Brown (2010) [28] Original article Patients admitted to two NT hospitals with ACS (n=214 Indigenous, 278 non-Indigenous) Design: Retrospective audit Frequency of death attributed to HF was similar in both Indigenous (approx. 2.2%) and non-Indigenous (approx. 2.0%). • Indigenous identification is relatively good in NT administrative records; no additional effort to improve identification
• Sample size relatively small; Only 2 hospitals in sample
Data source: Hospital records
Period: Admissions Jan 2001-Dec 2002; 2 year follow-up Outcome: All-cause and CVD deaths
Carapetis et al. (1999) [29] Original article 80 consecutive patients (70 Indigenous) with surgical valve replacement for RHD Design: Cohort study 29 late deaths, 27 attributed to RHD, 12 of these were HF deaths (plus 1 due to ‘HF and pneumonia’) • No comparison group.
Data source: Hospital records • Long calendar period of case acquisition (1964–1996) limits contemporary interpretability of prognosis.
Period: Surgery 1964–1996; all patients followed up until Mar 1997 Outcome: Deaths
Katzenellenbogen et al. (2011) [24] Original article See Part 1. above See Part 1. above HF as a co-morbidity independently associated with about double the risk of composite outcome (recurrent AMI or death) in both Indigenous and non-Indigenous subjects • HF was one of a number of demographic and co-morbidity variables in the model
5. Quality of life
Nil
6. Therapeutic interventions
Nil
7. Health service utilisation (including medication adherence, outpatient attendances, hospitalisations, cardiac rehabilitation)
Bolton et al. (2011) [30] Conference abstract Patients referred to inner-suburban AMS-controlled cardiology clinic Design: Cross sectional survey 2 of 68 patients (3%) referred to an inner-suburban AMS-controlled cardiology clinic had HF. • Encounter proportions without comparison group difficult to interpret
Data source: Clinic records
Period: July 2009-2011 Outcome: Attendance, encounter proportions
• Uncertain generalisability to Australian Indigenous population.
Thomas et al. (1998) [31] Original article Primary care (AHW and/or doctor) encounters in AMS clinic in Darwin, NT. Design: Cross sectional survey Proportion of encounters involving HF: 3.4% (95% CI 1.9-4.9) compared with 1.6% in national comparison data (AMTS) • Comparison of encounter proportions difficult to interpret
Data source: Clinic records
• Uncertain generalisability to Australian Indigenous population.
Period: 2 separate study weeks 6 months apart: in Darwin’s wet season (Feb 1994) & in dry season (Aug 1994) Outcome: Encounter proportions
8. Health service delivery issues (including needs, access and barriers)
Clark et al. (2007) [32] Original article (sample n/a) Period: Jan 2004-Dec 2005 Design: Cross sectional geomapping survey Highest prevalence of HF in areas with people aged >65 years and higher proportions of Indigenous people. • No direct measure of HF prevalence (based on international prevalence data).
Data source: Census data, international prevalence estimates
• Indigenous population distribution derived from Census data.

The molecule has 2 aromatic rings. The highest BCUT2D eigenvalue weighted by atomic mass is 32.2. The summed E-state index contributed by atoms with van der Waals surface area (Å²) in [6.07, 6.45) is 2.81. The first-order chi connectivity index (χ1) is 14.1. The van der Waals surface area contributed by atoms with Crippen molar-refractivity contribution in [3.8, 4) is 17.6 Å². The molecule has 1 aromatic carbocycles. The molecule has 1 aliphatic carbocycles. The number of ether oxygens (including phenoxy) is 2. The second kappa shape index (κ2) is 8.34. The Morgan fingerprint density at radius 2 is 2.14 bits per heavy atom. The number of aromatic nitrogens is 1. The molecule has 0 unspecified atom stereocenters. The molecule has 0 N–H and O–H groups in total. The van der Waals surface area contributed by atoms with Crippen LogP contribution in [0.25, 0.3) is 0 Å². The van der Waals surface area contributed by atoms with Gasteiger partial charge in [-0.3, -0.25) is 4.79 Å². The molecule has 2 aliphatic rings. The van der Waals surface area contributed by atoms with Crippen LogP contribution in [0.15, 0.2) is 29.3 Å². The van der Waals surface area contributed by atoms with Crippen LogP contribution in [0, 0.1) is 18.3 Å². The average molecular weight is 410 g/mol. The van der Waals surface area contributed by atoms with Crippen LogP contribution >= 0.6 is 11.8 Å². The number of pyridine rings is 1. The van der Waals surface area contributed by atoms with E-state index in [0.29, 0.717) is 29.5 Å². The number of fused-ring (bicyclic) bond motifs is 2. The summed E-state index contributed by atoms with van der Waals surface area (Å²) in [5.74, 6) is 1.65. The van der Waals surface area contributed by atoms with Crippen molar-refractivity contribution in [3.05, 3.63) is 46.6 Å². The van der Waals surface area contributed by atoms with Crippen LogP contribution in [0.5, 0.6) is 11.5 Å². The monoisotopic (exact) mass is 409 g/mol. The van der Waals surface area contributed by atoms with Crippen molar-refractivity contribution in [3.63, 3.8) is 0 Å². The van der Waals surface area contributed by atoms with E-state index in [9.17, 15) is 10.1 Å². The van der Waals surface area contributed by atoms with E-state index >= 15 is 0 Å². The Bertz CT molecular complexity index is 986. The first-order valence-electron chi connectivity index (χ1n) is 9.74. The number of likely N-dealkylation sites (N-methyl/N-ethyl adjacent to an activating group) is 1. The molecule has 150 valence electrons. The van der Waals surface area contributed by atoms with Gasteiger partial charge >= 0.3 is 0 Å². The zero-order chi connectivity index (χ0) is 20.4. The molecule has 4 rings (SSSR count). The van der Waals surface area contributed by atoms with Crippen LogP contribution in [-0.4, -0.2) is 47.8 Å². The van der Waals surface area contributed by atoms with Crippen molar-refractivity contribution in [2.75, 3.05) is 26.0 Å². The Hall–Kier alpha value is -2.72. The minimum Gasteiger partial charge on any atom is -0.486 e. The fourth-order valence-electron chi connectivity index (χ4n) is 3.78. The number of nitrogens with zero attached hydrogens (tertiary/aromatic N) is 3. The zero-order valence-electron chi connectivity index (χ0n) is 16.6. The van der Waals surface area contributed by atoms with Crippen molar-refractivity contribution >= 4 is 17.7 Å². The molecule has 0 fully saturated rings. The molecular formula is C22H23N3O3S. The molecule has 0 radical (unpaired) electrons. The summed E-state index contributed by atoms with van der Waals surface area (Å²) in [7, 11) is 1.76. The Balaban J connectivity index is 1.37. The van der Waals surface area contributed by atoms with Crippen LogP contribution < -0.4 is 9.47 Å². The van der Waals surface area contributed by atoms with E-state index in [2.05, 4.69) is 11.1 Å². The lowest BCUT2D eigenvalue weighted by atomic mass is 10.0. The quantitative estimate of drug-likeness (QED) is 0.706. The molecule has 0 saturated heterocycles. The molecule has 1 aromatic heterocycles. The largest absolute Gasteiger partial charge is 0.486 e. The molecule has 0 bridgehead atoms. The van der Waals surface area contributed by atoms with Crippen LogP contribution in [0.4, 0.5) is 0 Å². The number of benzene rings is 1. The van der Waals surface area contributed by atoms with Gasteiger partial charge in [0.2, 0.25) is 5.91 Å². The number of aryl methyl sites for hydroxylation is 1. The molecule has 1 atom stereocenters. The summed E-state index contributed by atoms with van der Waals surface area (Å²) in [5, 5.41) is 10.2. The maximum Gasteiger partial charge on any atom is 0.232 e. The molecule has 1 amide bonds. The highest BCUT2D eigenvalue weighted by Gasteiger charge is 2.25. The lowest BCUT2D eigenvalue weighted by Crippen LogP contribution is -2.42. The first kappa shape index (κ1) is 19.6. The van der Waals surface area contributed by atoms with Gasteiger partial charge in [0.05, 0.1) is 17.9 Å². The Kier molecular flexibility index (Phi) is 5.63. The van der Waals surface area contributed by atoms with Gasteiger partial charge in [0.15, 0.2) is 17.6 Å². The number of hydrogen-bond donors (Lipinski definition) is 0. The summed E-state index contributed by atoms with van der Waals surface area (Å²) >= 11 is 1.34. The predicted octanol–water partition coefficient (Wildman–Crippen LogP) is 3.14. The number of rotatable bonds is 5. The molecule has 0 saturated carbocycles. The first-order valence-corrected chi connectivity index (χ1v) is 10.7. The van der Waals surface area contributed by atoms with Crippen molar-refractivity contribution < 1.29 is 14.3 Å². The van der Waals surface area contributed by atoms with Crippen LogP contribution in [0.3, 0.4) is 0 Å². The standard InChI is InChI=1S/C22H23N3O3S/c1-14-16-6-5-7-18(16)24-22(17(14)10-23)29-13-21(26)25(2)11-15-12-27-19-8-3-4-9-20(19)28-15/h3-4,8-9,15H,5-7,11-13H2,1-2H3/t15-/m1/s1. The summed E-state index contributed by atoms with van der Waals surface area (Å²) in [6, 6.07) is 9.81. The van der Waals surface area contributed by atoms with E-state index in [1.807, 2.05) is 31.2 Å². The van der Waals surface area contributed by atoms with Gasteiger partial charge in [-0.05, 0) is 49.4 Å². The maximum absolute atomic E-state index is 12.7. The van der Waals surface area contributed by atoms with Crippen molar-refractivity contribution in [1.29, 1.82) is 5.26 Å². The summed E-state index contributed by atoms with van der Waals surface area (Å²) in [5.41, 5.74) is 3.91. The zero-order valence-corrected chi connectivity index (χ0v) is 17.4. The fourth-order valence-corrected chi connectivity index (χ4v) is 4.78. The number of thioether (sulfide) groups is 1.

AIHW-derived Indigenous HF prevalence estimates.
• Indigenous:non-Indigenous HF prevalence ratio estimated from AIHW HF mortality data.
Outcome: Indirect measure of access to CR services
Geographical inequity in provision of HF specialist management programs, with limited access in rural areas.
Aspin et al. (2012) [32] Original article 19 Indigenous subjects (age range 34–70) from Western Sydney or Aust Capital Territory: 11 had HF, with/without co-existing diabetes and/or COPD. Design: Interviews with Aboriginal people with chronic disease, recruited via Aboriginal health services Negative influences were poor access to culturally appropriate health services, dislocation from cultural support systems, racism, poor communication with health professionals and economic hardship Positive influences were strength drawn from being part of the Aboriginal community, regular ongoing access to primary care and a supportive family network • Findings not specific to HF but reflect issues related to chronic disease care of HF prevalence (based on international prevalence data).
Data source: n.a. • Indigenous population distribution derived from Census data.
Period: Jan 2004-Dec 2005 Outcome: Description of barriers and facilitators of access to care and support
• Indigenous: non-Indigenous HF prevalence ratio estimated from AIHW HF mortality data.
9. Costs related to HF diagnosis and care
Nil
  1. ACS: acute coronary syndrome.
  2. AHW: Aboriginal Health Worker.
  3. AIHW: Australian Institute of Health and Welfare.
  4. ALVD: Asymptomatic left ventricular dysfunction.
  5. AMS: Aboriginal Medical Service.
  6. AMTS: Australian Morbidity and Treatment Survey.
  7. CAD: coronary artery disease.
  8. CI: 95% confidence interval.
  9. COPD: Chronic obstructive pulmonary disease.
  10. CR: cardiac rehabilitation.
  11. CVD: cardiovascular disease.
  12. DM: diabetes mellitus.
  13. HF: heart failure.
  14. HT: hypertension.
  15. HTLV-1: Human T-lymphotropic virus type 1.
  16. MI: myocardial infarction.
  17. OR: odds ratio.
  18. RHD: rheumatic heart disease.
  19. RR: risk ratio.